Plain language communication, interpersonal skills, cultural sensitivity, at-risk populations, and observed client behavior related to low literacy are often included in health literacy education programs (Smith & Zsohar, 2011). Nurse educators can use active teaching strategies to help students integrate health literacy skills into practice (Smith & Zsohar, 2011). Nursing students can view video vignettes and then demonstrate skills. Patient education materials can be tested for readability and then rewritten at more appropriate reading levels

Research and Health Literacy

    Research in health literacy has focused on the development of standardized tests nurses can use to measure reading and health literacy skills of patients. These tests include the Wide Range Achievement Test (WRAT), the Rapid Estimate of Adult Literacy in Medicine (REALM), the Test of Functional Health Literacy in Adults (TOFHLA), the Newest Vital Sign (NVS), the eHealth Learning Scale ( eHEALS ), and the Literacy Assessment of Diabetes (LAD; Bastable et al, 2014). The dental/medical health literacy screen (REALMD-20) is now available for adult dental and medical patients (Gironda, Der-Martirosian, Messadi, Holtzman, & Atchison, 2013).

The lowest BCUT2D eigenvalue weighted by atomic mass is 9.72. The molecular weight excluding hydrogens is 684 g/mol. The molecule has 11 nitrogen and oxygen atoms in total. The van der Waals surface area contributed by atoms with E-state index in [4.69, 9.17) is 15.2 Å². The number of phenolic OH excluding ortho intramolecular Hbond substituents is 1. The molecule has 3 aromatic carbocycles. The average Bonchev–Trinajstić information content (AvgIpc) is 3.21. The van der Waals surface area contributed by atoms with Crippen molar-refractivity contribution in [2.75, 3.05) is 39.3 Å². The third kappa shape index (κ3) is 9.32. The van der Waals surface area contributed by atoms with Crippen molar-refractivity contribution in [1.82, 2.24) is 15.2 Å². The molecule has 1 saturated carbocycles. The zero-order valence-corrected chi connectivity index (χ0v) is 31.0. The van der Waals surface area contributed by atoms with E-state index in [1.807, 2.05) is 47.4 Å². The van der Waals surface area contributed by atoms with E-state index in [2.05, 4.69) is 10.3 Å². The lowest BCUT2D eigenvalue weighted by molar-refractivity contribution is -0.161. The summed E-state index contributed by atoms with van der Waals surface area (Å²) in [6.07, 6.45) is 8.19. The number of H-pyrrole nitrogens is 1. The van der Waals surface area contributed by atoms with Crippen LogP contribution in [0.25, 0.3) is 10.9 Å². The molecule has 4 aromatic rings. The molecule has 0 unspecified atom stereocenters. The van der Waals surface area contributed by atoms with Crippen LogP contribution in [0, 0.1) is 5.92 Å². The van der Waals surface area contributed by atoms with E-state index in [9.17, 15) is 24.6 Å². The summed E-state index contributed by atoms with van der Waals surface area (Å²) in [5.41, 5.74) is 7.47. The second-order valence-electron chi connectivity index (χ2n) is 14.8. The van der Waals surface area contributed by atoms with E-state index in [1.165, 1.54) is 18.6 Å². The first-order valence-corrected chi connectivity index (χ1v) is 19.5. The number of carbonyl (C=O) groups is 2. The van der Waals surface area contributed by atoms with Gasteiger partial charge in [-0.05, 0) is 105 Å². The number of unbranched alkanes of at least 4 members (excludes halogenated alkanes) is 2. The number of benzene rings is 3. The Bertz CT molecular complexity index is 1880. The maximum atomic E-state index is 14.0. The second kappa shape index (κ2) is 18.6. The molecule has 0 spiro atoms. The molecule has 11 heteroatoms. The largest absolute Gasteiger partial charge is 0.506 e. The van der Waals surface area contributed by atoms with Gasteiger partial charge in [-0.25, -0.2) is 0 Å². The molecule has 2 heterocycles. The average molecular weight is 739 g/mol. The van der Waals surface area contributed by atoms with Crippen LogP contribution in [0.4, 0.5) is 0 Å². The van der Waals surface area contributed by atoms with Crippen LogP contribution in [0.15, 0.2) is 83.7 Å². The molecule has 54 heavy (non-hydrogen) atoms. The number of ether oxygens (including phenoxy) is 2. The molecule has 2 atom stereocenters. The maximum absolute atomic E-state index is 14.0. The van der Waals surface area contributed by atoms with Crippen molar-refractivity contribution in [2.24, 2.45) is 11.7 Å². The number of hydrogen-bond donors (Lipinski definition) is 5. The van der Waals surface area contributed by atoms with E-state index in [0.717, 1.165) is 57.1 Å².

Administration of health literacy screening tests can be awkward for nurses to use in practice and the results can be hard to use. According to Chew, Bradley, and Boyko (2004), an easier way to identify inadequate health literacy skills is to ask three questions: 

(a) "How often do you have someone help you read hospital materials?" 

(b) "How confident are you filling out medical forms by yourself?" 

(c) "How often do you have problems learning about your medical condition because of difficulty understanding written information?"

    Bastable et al. (2014) summarize the literature and present practical strategies for nurses to use when in the role of an educator. These strategies include establishing a trusting relationship before starting the learning process, using the smallest amount of information to accomplish behavioral objectives, teaching one step at a time, using multiple methods and tools requiring fewer literacy skills, allowing patients the opportunity to restate information in their own words and demonstrating procedures, recognizing patient progress to keep motivation high, tailoring new regimens into daily schedules of clients, and utilizing repetition by saying the same thing in different ways.